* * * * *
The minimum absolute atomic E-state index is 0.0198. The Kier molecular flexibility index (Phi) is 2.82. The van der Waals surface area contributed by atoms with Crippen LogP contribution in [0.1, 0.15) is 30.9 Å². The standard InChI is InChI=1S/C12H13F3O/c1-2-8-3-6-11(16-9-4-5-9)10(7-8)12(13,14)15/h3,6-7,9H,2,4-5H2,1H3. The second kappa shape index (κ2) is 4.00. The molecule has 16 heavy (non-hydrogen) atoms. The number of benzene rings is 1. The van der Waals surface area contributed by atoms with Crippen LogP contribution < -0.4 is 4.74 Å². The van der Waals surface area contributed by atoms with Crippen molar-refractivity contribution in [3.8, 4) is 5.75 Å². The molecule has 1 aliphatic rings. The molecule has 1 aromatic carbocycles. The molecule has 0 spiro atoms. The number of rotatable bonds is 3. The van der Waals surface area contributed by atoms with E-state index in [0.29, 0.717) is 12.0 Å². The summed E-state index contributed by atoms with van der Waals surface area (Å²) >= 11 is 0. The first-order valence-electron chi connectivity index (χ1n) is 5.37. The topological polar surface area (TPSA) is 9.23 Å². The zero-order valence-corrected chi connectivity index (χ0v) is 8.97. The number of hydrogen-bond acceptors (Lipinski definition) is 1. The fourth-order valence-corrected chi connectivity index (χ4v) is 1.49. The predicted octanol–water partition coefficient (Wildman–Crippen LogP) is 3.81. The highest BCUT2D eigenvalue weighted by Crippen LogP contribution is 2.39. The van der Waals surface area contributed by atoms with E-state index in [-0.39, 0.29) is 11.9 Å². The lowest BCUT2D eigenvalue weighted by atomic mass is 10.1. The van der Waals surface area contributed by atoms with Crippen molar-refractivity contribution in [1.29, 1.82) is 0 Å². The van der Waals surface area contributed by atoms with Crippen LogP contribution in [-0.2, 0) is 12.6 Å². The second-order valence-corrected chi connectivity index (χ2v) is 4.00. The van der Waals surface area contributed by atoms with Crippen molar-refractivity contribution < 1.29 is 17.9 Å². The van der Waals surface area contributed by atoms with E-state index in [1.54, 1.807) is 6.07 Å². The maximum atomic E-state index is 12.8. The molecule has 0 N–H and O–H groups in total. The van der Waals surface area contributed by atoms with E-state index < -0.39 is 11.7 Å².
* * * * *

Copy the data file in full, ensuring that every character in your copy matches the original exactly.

The minimum absolute atomic E-state index is 0.0198. The Kier molecular flexibility index (Phi) is 2.82. The van der Waals surface area contributed by atoms with Crippen LogP contribution in [0.1, 0.15) is 30.9 Å². The standard InChI is InChI=1S/C12H13F3O/c1-2-8-3-6-11(16-9-4-5-9)10(7-8)12(13,14)15/h3,6-7,9H,2,4-5H2,1H3. The second kappa shape index (κ2) is 4.00. The molecule has 16 heavy (non-hydrogen) atoms. The number of benzene rings is 1. The van der Waals surface area contributed by atoms with Crippen LogP contribution < -0.4 is 4.74 Å². The van der Waals surface area contributed by atoms with Crippen molar-refractivity contribution in [3.8, 4) is 5.75 Å². The molecule has 1 aliphatic rings. The molecule has 1 aromatic carbocycles. The molecule has 0 spiro atoms. The number of rotatable bonds is 3. The van der Waals surface area contributed by atoms with E-state index in [0.29, 0.717) is 12.0 Å². The summed E-state index contributed by atoms with van der Waals surface area (Å²) >= 11 is 0. The first-order valence-electron chi connectivity index (χ1n) is 5.37. The topological polar surface area (TPSA) is 9.23 Å². The zero-order valence-corrected chi connectivity index (χ0v) is 8.97. The number of hydrogen-bond acceptors (Lipinski definition) is 1. The fourth-order valence-corrected chi connectivity index (χ4v) is 1.49. The predicted octanol–water partition coefficient (Wildman–Crippen LogP) is 3.81. The highest BCUT2D eigenvalue weighted by Crippen LogP contribution is 2.39. The van der Waals surface area contributed by atoms with E-state index in [-0.39, 0.29) is 11.9 Å². The lowest BCUT2D eigenvalue weighted by atomic mass is 10.1. The van der Waals surface area contributed by atoms with Crippen molar-refractivity contribution in [1.29, 1.82) is 0 Å². The van der Waals surface area contributed by atoms with Crippen LogP contribution in [-0.2, 0) is 12.6 Å². The second-order valence-corrected chi connectivity index (χ2v) is 4.00. The van der Waals surface area contributed by atoms with Crippen molar-refractivity contribution < 1.29 is 17.9 Å². The van der Waals surface area contributed by atoms with E-state index in [1.54, 1.807) is 6.07 Å². The maximum atomic E-state index is 12.8. The molecule has 0 N–H and O–H groups in total. The van der Waals surface area contributed by atoms with E-state index < -0.39 is 11.7 Å².